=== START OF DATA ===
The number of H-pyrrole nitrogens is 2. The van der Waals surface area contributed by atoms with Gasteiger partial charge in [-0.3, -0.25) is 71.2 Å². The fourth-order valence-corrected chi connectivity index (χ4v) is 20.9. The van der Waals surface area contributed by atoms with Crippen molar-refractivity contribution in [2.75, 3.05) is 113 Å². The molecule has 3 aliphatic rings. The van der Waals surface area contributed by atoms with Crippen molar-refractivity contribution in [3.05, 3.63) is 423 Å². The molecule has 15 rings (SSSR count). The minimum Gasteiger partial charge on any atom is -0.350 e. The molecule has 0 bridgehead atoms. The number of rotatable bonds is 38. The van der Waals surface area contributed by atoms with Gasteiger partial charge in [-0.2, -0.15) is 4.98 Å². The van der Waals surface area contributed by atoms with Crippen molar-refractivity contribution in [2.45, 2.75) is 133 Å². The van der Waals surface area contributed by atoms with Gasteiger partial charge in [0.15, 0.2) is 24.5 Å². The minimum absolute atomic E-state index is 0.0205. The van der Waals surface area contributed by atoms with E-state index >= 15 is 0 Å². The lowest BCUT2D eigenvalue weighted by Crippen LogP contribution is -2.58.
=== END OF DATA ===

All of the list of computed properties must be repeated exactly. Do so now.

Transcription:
The number of H-pyrrole nitrogens is 2. The van der Waals surface area contributed by atoms with Gasteiger partial charge in [-0.3, -0.25) is 71.2 Å². The fourth-order valence-corrected chi connectivity index (χ4v) is 20.9. The van der Waals surface area contributed by atoms with Crippen molar-refractivity contribution in [2.75, 3.05) is 113 Å². The molecule has 3 aliphatic rings. The van der Waals surface area contributed by atoms with Crippen molar-refractivity contribution in [3.05, 3.63) is 423 Å². The molecule has 15 rings (SSSR count). The minimum Gasteiger partial charge on any atom is -0.350 e. The molecule has 0 bridgehead atoms. The number of rotatable bonds is 38. The van der Waals surface area contributed by atoms with Gasteiger partial charge in [-0.2, -0.15) is 4.98 Å². The van der Waals surface area contributed by atoms with Crippen molar-refractivity contribution in [2.45, 2.75) is 133 Å². The van der Waals surface area contributed by atoms with Gasteiger partial charge in [0.15, 0.2) is 24.5 Å². The minimum absolute atomic E-state index is 0.0205. The van der Waals surface area contributed by atoms with E-state index >= 15 is 0 Å². The lowest BCUT2D eigenvalue weighted by Crippen LogP contribution is -2.58.